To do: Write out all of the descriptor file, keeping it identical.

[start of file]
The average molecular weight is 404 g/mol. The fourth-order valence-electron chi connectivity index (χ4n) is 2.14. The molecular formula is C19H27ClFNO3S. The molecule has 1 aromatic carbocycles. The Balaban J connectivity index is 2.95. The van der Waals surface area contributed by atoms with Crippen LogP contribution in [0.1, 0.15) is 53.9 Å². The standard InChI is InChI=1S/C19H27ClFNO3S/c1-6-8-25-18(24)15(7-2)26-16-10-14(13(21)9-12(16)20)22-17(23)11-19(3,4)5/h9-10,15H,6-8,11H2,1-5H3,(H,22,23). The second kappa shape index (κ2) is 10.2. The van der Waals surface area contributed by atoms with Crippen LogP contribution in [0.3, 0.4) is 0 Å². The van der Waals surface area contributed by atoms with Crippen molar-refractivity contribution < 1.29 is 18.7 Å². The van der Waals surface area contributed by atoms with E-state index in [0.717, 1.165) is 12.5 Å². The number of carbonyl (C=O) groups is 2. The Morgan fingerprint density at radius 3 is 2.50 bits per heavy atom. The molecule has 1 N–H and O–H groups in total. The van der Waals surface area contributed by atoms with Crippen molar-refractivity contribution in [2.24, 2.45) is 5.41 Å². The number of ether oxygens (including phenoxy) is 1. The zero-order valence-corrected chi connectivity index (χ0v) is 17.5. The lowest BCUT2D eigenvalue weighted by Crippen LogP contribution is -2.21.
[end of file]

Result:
The average molecular weight is 404 g/mol. The fourth-order valence-electron chi connectivity index (χ4n) is 2.14. The molecular formula is C19H27ClFNO3S. The molecule has 1 aromatic carbocycles. The Balaban J connectivity index is 2.95. The van der Waals surface area contributed by atoms with Crippen LogP contribution in [0.1, 0.15) is 53.9 Å². The standard InChI is InChI=1S/C19H27ClFNO3S/c1-6-8-25-18(24)15(7-2)26-16-10-14(13(21)9-12(16)20)22-17(23)11-19(3,4)5/h9-10,15H,6-8,11H2,1-5H3,(H,22,23). The second kappa shape index (κ2) is 10.2. The van der Waals surface area contributed by atoms with Crippen LogP contribution in [0.3, 0.4) is 0 Å². The van der Waals surface area contributed by atoms with Crippen molar-refractivity contribution < 1.29 is 18.7 Å². The van der Waals surface area contributed by atoms with E-state index in [0.717, 1.165) is 12.5 Å². The number of carbonyl (C=O) groups is 2. The Morgan fingerprint density at radius 3 is 2.50 bits per heavy atom. The molecule has 1 N–H and O–H groups in total. The van der Waals surface area contributed by atoms with Crippen molar-refractivity contribution in [2.24, 2.45) is 5.41 Å². The number of ether oxygens (including phenoxy) is 1. The zero-order valence-corrected chi connectivity index (χ0v) is 17.5. The lowest BCUT2D eigenvalue weighted by Crippen LogP contribution is -2.21.